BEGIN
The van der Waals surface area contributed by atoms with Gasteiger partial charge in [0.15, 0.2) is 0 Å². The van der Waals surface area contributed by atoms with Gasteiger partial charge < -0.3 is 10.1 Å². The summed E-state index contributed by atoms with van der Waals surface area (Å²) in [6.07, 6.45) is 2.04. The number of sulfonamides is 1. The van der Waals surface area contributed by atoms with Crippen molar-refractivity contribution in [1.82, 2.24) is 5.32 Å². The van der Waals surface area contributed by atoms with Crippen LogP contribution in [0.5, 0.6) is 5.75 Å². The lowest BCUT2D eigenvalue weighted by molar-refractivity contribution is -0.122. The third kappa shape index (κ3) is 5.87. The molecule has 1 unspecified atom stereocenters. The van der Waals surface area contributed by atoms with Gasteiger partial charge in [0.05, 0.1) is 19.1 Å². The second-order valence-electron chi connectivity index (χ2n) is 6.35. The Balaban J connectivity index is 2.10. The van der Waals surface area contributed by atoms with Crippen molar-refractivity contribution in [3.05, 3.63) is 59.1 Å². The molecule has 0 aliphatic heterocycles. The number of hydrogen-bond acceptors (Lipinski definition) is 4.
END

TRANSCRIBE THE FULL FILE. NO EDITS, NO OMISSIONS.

The van der Waals surface area contributed by atoms with Gasteiger partial charge in [0.15, 0.2) is 0 Å². The van der Waals surface area contributed by atoms with Gasteiger partial charge < -0.3 is 10.1 Å². The summed E-state index contributed by atoms with van der Waals surface area (Å²) in [6.07, 6.45) is 2.04. The number of sulfonamides is 1. The van der Waals surface area contributed by atoms with Crippen molar-refractivity contribution in [1.82, 2.24) is 5.32 Å². The van der Waals surface area contributed by atoms with Crippen LogP contribution in [0.5, 0.6) is 5.75 Å². The lowest BCUT2D eigenvalue weighted by molar-refractivity contribution is -0.122. The third kappa shape index (κ3) is 5.87. The molecule has 1 unspecified atom stereocenters. The van der Waals surface area contributed by atoms with Gasteiger partial charge in [0.05, 0.1) is 19.1 Å². The second-order valence-electron chi connectivity index (χ2n) is 6.35. The Balaban J connectivity index is 2.10. The van der Waals surface area contributed by atoms with Crippen molar-refractivity contribution in [3.05, 3.63) is 59.1 Å². The molecule has 0 aliphatic heterocycles. The number of hydrogen-bond acceptors (Lipinski definition) is 4.